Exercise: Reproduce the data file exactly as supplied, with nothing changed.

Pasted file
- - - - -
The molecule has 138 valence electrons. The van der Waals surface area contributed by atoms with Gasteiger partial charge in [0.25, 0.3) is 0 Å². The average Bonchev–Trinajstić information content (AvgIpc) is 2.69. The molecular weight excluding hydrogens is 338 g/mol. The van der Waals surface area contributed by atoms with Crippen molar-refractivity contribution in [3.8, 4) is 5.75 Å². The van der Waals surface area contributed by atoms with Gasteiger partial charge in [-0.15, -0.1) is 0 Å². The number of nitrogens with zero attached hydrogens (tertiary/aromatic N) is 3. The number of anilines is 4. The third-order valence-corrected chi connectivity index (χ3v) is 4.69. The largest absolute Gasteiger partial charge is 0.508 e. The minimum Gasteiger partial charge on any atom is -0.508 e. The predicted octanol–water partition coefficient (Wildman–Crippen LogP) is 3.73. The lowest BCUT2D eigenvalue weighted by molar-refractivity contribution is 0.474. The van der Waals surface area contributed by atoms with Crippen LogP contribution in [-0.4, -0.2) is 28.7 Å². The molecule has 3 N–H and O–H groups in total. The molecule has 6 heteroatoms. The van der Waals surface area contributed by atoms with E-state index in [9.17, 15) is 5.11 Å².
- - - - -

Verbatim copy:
The molecule has 138 valence electrons. The van der Waals surface area contributed by atoms with Gasteiger partial charge in [0.25, 0.3) is 0 Å². The average Bonchev–Trinajstić information content (AvgIpc) is 2.69. The molecular weight excluding hydrogens is 338 g/mol. The van der Waals surface area contributed by atoms with Crippen molar-refractivity contribution in [3.8, 4) is 5.75 Å². The van der Waals surface area contributed by atoms with Gasteiger partial charge in [-0.15, -0.1) is 0 Å². The number of nitrogens with zero attached hydrogens (tertiary/aromatic N) is 3. The number of anilines is 4. The third-order valence-corrected chi connectivity index (χ3v) is 4.69. The largest absolute Gasteiger partial charge is 0.508 e. The minimum Gasteiger partial charge on any atom is -0.508 e. The predicted octanol–water partition coefficient (Wildman–Crippen LogP) is 3.73. The lowest BCUT2D eigenvalue weighted by molar-refractivity contribution is 0.474. The van der Waals surface area contributed by atoms with Crippen LogP contribution in [-0.4, -0.2) is 28.7 Å². The molecule has 3 N–H and O–H groups in total. The molecule has 6 heteroatoms. The van der Waals surface area contributed by atoms with E-state index in [9.17, 15) is 5.11 Å².